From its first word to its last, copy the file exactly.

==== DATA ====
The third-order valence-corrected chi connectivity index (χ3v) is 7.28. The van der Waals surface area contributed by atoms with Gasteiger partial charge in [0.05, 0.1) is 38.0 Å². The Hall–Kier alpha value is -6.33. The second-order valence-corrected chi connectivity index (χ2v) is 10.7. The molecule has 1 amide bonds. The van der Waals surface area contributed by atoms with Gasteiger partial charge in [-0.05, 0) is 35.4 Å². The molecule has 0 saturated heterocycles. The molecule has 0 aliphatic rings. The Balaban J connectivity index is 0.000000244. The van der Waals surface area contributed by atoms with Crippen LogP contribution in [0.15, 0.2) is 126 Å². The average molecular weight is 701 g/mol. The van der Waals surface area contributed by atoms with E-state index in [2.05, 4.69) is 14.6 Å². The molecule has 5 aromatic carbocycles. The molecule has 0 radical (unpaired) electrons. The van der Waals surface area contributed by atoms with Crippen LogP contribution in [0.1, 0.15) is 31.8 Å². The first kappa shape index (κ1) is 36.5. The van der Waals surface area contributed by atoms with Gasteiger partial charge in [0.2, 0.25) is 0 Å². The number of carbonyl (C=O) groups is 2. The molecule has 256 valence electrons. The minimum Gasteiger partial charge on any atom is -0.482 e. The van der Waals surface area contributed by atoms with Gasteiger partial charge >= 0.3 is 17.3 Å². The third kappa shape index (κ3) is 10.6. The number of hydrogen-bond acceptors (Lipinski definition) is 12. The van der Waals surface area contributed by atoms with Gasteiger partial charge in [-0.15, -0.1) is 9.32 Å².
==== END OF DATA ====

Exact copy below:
The third-order valence-corrected chi connectivity index (χ3v) is 7.28. The van der Waals surface area contributed by atoms with Gasteiger partial charge in [0.05, 0.1) is 38.0 Å². The Hall–Kier alpha value is -6.33. The second-order valence-corrected chi connectivity index (χ2v) is 10.7. The molecule has 1 amide bonds. The van der Waals surface area contributed by atoms with Gasteiger partial charge in [-0.05, 0) is 35.4 Å². The molecule has 0 saturated heterocycles. The molecule has 0 aliphatic rings. The Balaban J connectivity index is 0.000000244. The van der Waals surface area contributed by atoms with Crippen LogP contribution in [0.15, 0.2) is 126 Å². The average molecular weight is 701 g/mol. The van der Waals surface area contributed by atoms with E-state index in [2.05, 4.69) is 14.6 Å². The molecule has 5 aromatic carbocycles. The molecule has 0 radical (unpaired) electrons. The van der Waals surface area contributed by atoms with Crippen LogP contribution in [0.1, 0.15) is 31.8 Å². The first kappa shape index (κ1) is 36.5. The van der Waals surface area contributed by atoms with Gasteiger partial charge in [0.2, 0.25) is 0 Å². The number of carbonyl (C=O) groups is 2. The molecule has 256 valence electrons. The minimum Gasteiger partial charge on any atom is -0.482 e. The van der Waals surface area contributed by atoms with Gasteiger partial charge >= 0.3 is 17.3 Å². The third kappa shape index (κ3) is 10.6. The number of hydrogen-bond acceptors (Lipinski definition) is 12. The van der Waals surface area contributed by atoms with Gasteiger partial charge in [-0.15, -0.1) is 9.32 Å².